Cyber Security

The best practice for any consumer to stay safe from identity theft or fraud is to stay informed. It’s important to not only be educated about what security threats are out there but also to be keenly aware of your own financial and personal activities. Legacy Bank provides you with many tools to stay on top of your financial information, and we’ve put together some helpful information.

Know the Signs of a Scam

Every individual will likely be a target of a scam or fraudulent activity at some point, so be aware of some of the most common threats:

  • Malware – Malicious software intended to harm computer systems through viruses, worms, Trojan horses, etc.
  • Phishing – Attempts to collect personal information, such as user names and passwords by an attacker claiming to be an official source via email, phone call or text typically.
  • Pharming – Online fraud that redirects a true website’s traffic to a bogus website, in an attempt to collect personal login information or card payment information.
  • Social Engineering – Manipulating people through targeting emotional responses to trick them in an attempt to give up or turn over valuable information

It’s good practice to be wary of anyone contacting you via email, phone, in-person who is asking personal information of you that you were not expecting contact with.

Protect Yourself

Here are some tips to help keep your identity secure:

  • Legacy Bank, nor any other trustworthy financial provider, will initiate emails or requests for your personal or financial information. If you receive a request, it’s a good practice to call or stop by your local bank to inquire about the request.
  • Be very alert with calls or emails urging you to act quickly because your account may be suspended or closed, or to update personal information. This type of call or email will not address you by name but would use a more generic greeting such as “Dear or “Dear Valued Customer’
  • Fraudsters may also attempt to contact you via a text message. You might receive a text message warning that your account may be suspended, frozen, or compromised unless you visit a particular website or call a designed phone number where you will then be asked for personal information. These “scare” tactics are designed to convince you to provide your information or face negative consequences.
  • Change passwords often on your online accounts. Do not use passwords that contain words or names that may be easy to guess. It’s a good idea to use special characters in place of letters and use a combination of letters, numbers and special characters. (Ex. 1bmA*pGs@h)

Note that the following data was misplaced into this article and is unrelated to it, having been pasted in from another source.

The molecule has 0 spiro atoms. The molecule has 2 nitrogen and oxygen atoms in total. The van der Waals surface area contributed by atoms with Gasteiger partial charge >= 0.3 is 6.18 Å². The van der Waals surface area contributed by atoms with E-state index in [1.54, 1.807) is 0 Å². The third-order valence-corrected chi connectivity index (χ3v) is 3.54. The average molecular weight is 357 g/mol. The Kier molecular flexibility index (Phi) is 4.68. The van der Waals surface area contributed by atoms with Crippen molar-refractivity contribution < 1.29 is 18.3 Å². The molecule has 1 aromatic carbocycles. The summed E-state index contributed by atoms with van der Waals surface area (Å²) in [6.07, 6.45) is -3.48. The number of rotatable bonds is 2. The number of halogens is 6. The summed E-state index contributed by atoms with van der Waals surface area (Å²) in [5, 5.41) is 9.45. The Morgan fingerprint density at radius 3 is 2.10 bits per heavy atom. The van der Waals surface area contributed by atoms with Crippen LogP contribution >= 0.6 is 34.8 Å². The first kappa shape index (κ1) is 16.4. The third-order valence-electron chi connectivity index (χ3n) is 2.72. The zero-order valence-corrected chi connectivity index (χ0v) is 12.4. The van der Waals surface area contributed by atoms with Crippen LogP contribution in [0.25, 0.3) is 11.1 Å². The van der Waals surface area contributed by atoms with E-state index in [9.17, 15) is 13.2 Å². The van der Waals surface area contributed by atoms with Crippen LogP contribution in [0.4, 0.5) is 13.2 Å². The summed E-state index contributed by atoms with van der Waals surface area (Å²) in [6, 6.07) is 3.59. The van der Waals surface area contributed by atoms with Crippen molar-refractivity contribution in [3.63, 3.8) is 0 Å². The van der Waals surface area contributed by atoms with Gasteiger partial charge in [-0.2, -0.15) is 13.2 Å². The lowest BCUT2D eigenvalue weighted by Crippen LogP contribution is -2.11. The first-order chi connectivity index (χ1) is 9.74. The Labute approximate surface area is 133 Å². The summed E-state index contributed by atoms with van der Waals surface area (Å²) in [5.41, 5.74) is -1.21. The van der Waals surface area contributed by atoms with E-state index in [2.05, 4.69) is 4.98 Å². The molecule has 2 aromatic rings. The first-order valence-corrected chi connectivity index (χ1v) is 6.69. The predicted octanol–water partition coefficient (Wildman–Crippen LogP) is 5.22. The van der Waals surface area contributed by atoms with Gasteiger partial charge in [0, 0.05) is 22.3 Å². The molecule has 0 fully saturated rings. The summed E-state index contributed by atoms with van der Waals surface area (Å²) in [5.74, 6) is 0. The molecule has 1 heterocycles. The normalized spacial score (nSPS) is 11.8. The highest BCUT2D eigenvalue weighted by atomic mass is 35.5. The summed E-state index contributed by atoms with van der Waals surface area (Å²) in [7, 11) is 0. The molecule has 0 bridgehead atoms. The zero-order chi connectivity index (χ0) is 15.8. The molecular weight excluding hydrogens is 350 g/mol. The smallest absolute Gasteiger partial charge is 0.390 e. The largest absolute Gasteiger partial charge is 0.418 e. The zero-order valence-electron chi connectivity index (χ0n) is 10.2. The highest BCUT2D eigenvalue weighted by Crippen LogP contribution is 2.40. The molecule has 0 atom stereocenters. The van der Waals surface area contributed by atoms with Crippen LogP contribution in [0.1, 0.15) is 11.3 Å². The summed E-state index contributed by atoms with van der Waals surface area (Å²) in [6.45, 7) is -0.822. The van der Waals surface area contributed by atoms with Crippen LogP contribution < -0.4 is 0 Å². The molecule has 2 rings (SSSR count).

• Review your account transactions, account statements and credit card statements regularly to watch for any discrepancies and report them immediately.
  • Be suspicious of unsolicited emails or other contacts, including attachments or requesting personal or financial information.
  • Install, update and regularly run anti-virus and anti-spyware protection programs on your home and work computers.
If You Become a Victim

Contact your local Legacy Bank location immediately for assistance in regards to your banking relationships.
Notify the issuers of any and all credit cards you hold to determine the proper course of action with those carriers, and close any accounts that may have had unauthorized activities.
Contact at least one of the major credit reporting agencies to place a fraud alert on your credit report.

Experian

888-397-3742
http://www.experian.com

Equifax

800-525-6285
http://www.equifax.com

TransUnion

800-680-7289
http://www.transunion.com

Contact your local police department to file a report.

Keep documentation of your contracts and activities regarding the identify theft incident for future reference.

10 Cyber Security Tips for Small Businesses

Broadband and information technology are powerful factors in small businesses reaching new markets and increasing productivity and efficiency. However, businesses need a cybersecurity strategy to protect their own business, their customers, and their data from growing cybersecurity threats.

  1. Train employees in security principles: Establish basic security practices and policies for employees, such as requiring strong passwords, and establish appropriate Internet use guidelines that detail penalties for violating company cybersecurity policies. Establish rules of behavior describing how to handle and protect customer information and other vital data.
  2. Protect information, computers, and networks from cyber attacks: Keep clean machines: having the latest security software, web browser, and operating system are the best defenses against viruses, malware, and other online threats. Set antivirus software to run a scan after each update. Install other key software updates as soon as they are available.
  3. Provide firewall security for your Internet connection: A firewall is a set of related programs that prevent outsiders from accessing data on a private network. Make sure the operating system’s firewall is enabled or install free firewall software available online. If employees work from home, ensure that their home system(s) are protected by a firewall.
  4. Create a mobile device action plan: Mobile devices can create significant security and management challenges, especially if they hold confidential information or can access the corporate network. Require users to password-protect their devices, encrypt their data, and install security apps to prevent criminals from stealing information while the phone is on public networks. Be sure to set reporting procedures for lost or stolen equipment.
  5. Make backup copies of important business data and information: Regularly backup the data on all computers. Critical data includes word processing documents, electronic spreadsheets, databases, financial files, human resources files, and accounts receivable/payable files. Backup data automatically if possible, or at least weekly and store the copies either offsite or in the cloud.